Simultaneously, the BOT requested commercial banks to release aid measures for clients whose businesses are affected by the Covid-19 outbreak. The central bank has also demanded all financial institutions to ensure continuing financial services to minimize any coronavirus-related disruption. More details can be found from sources below:
- Aid measures from financial institutions for those affected by the current economic downturn (BOT website, Thai language)
- BOT tells banks to help, as COVID-19 spreads (National News Bureau of Thailand, English language)
- BoT demands all banks provide 7 key services (Bangkok Post, English language)
We anticipate there will be following measures if the impact continues and will add to this as more information becomes available.
Business continuity plans and crisis management
The current situation continues to evolve and businesses will need to remain agile and alert. A good starting point on creating a response to COVID-19 is the World Health Organisation’s technical guidance and the Department of Disease Control which has released guidelines on how to mitigate the spread of COVID-19.
Some areas to consider include:
- Have measures been put in place to support good hygiene and health for your people, including restrictions to international travel, advice on attending client meetings, site visits and events?
- Do you have a clearly communicated policy on what your people should do if they are feeling unwell – including seeking medical attention and isolation? What will this mean for colleagues and clients if you suspect a case of COVID-19?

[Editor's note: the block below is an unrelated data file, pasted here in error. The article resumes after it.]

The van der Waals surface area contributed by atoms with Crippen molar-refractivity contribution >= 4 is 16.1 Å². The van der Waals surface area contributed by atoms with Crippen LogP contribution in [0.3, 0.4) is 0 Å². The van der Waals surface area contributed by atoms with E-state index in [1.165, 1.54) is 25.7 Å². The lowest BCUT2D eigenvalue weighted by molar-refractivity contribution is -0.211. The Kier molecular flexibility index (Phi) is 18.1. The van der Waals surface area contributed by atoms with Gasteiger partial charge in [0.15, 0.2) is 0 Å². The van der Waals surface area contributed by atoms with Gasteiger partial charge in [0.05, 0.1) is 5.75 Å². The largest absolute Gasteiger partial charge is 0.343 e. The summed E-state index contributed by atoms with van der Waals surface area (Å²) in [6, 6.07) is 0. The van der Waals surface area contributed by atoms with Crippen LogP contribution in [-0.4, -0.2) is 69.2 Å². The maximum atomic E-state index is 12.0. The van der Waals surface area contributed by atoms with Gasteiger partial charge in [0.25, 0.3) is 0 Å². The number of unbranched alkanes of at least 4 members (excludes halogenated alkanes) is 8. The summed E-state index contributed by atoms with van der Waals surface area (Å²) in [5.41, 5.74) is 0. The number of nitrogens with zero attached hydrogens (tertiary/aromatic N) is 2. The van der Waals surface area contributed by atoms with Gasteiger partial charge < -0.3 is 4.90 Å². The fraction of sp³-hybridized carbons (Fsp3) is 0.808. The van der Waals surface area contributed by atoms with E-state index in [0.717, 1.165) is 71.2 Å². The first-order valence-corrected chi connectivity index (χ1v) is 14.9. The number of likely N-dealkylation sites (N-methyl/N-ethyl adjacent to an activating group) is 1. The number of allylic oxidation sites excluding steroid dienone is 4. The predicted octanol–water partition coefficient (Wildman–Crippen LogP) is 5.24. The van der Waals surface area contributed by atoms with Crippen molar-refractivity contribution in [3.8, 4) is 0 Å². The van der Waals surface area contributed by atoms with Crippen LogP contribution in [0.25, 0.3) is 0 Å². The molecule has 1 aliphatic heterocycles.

Review your customers and suppliers
- Do you need to inform your clients and customers of any changes to your services? This could include different opening times, delays in deliveries or deadlines.
- Do you have plans in place to ensure regular and clear communications to clients about your policies and updates on changes to service?
- With international travel and export impacted by COVID-19, have you assessed the strength of your supply chain and do you have alternatives in place if you need to source another provider?
- Which customers will need extended terms from you and which suppliers might require different arrangements? Liaise with your suppliers to determine how they can support you.
Cash flow and financing
- Any changes or delays in service can have an impact on cash flow. Do you need to have discussions with clients or suppliers about renegotiating terms?
- Your banker will be invaluable in helping you over the next couple of months. Plan early if you are going to need additional funding to get restarted. Make sure your banker is across your plans and understands where you are going.
Check your insurance cover
- Re-assessing insurance coverage – businesses may have insurance coverage to protect certain assets, however, they should ensure they are covered for the business interruption expenses that natural disasters can cause.
- During these difficult periods, proactive stakeholder management becomes extremely important, in particular with financiers, shareholders, customers and employees. Communicate with these groups early and often!
Get advice and look after yourself and your people
- In addition to ensuring the health and safety of yourself and your people, we strongly encourage you to speak to your advisors about how your business can respond to COVID-19.